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Advice and Inspiration

I know I'm supposed to get up every Sunday morning and tell a story to provide advice and inspiration to all that read this crap. I can't do it today. I'm too cold.


Is this winter ever going to be over? Or could I at least be in charge of the thermostat? Our house up here on the hill has no natural gas or propane. We heat our house by burning wood and using electricity, good ol' electricity. The same electricity some flatlanders want to be reserved for their cars. What's with these people, they already have paved roads, police, fire protection, and close proximity to grocery stores and malls. Now they want electricity for their cars.


I really don't mind, how much electricity flatlanders use for their cars as long as I get mine, first. If I was being truthful right now, I would admit that this might not be a flatlander-caused problem. It might be an Elaine-caused problem. I don't like blaming problems on the love of my life, but if the shoe fits (the sweater in this case) wear it.


If I think back, this started in November. Elaine began telling me our electric bill was getting higher. In December higher. January, same.


Elaine: Our electric bill is three times what it was in the summer. We need to find a way to cut back.

Me: Good idea, I'll turn off every light in the living room.

Elaine: I need the light to weave.

Me: I like to be warm.

Elaine: You can put on more clothes, I've knitted you a sweater.

Me: Let me tell you a story.

Elaine: Oh boy, here it comes.


"My family was poor when I was young. We didn't have a lot of nice things. Clothes were passed down from the oldest child to the youngest. BTW: I am the middle son of a middle son if someone wants to write a song about me. You could call it, Monner's Wool Suit. (Oh wait, I'm not to that part of the story yet.)


Every Sunday, when I was a kid, dad loaded the car with me and my brothers and took us to Sunday school at the Russian-German church in town. We would deliver our Sunday morning paper routes, eat breakfast, and get ready for Sunday school. Here's where the story starts.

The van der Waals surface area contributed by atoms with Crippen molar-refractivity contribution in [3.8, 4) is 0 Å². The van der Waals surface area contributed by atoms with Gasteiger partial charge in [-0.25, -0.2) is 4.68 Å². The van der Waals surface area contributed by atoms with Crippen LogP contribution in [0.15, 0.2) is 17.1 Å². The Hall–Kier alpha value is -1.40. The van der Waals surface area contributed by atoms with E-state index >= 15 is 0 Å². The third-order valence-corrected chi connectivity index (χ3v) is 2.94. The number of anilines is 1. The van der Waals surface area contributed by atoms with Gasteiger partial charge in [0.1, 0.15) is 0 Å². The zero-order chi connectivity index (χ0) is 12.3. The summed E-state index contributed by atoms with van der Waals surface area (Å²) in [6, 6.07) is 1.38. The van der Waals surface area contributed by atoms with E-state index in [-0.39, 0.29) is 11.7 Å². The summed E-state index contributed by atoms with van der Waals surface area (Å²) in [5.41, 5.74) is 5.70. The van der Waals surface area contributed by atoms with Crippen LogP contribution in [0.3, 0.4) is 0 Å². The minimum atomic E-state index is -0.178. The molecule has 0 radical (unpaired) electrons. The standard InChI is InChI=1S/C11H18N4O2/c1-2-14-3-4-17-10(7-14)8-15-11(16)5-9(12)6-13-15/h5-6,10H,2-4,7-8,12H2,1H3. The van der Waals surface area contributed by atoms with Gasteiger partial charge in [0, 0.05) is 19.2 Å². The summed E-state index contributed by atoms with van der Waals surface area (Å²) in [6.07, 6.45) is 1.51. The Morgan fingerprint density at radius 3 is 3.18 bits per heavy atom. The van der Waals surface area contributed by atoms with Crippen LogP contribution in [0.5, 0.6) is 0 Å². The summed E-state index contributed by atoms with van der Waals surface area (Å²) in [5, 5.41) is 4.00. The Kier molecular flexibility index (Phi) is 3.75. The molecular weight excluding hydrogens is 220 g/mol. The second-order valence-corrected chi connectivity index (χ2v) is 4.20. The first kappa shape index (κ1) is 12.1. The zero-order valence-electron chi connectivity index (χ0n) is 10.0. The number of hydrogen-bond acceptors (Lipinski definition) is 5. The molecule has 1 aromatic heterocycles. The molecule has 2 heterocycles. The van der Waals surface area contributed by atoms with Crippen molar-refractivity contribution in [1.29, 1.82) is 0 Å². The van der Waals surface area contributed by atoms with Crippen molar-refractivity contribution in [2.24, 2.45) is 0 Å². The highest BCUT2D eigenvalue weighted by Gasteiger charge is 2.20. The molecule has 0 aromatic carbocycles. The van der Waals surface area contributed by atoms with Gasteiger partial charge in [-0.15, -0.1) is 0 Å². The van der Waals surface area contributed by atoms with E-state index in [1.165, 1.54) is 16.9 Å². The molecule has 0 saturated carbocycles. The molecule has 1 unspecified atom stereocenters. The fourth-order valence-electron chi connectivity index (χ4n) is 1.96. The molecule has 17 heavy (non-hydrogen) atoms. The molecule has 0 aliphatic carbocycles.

Every Sunday my oldest brother would start to cry when we were told to get ready for Sunday School. Somehow, somewhere my parents picked up a wool suit that fit my oldest brother. I can't say where they got it, probably it was passed down from a cousin or someone. The suit wasn't attractive, just a light tan in color. The wool was stiff, and evidently, it itched. We didn't hang the suit in the closet, we just stood the suit in the corner of our bedroom. (Three kids, one room) This suit was so horrible it started chasing my oldest brother around on Saturday nights. My brother hated Sunday School.


My oldest brother outgrew the suit. It was passed to brother number two. It was his turn to hate the suit. There is a four-year age difference between number two and me. He wore that suit for a while, and hated going to Sunday School, but outgrew the suit.


With the age difference, I was not ready to wear the suit. Do you think our parents would throw the suit away? No, they stood it in the corner where I would look at it every Sunday morning. Just waiting and staring back at me.


Well, needless to say, it became my time for the suit. Walking from the car to the church looking like the Tin Man so the suit wouldn't touch my legs. Hating!


Do you want to know the worst part? The next two brothers didn't get to wear the suit. I don't know if I wore the (construction language) thing out, or what, but those two (construction language) didn't wear the suit. I'm still angry about that.


So you see, Elaine, I don't know who or what is responsible, but I don't wear wool. God invented the thermostat so I don't need to wear wool."


To be fair, the wool Elaine uses (and we sell) does not chase small children or itch. I have been scarred by life in so many ways, this is just an example.


Back to the story. The wind was really blowing last night . Unbeknownst to me, Elaine turned off the thermostat and snuck off to bed. Lizzie wanted outside twice. Opening the front door I noticed how cold the wind was. The house was cool.


By morning the house was cold. I noticed Elaine was covered head to toe with her blankets and part of mine. I had left a box of raspberries stuffed cookies on the kitchen cabinet. By morning they were frozen solid. (My story, I'm sticking to it)


I got up to start a fire in the wood stove. I came dangerously close to finding a sweater. Thank God I found a windbreaker.


So, I apologize, I said I wasn't going to offer advice today, but I get up on Sunday morning, look at the computer and I never know where I'm going. Here is the advice I wasn't going to give. If you're cold today, you could put on a hand-knit wool sweater or just raise the thermostat.


God Bless. Buy yarn, or eggs. I forgot to mention our hens and ducks are laying. I need to get rid of some eggs.


Our crazy lives!


Monner


PS Elaiine would like you to know, my sweater is homegrown, handspun, handknit, 100% llama fiber. No wool! I would like you to know it's tan.



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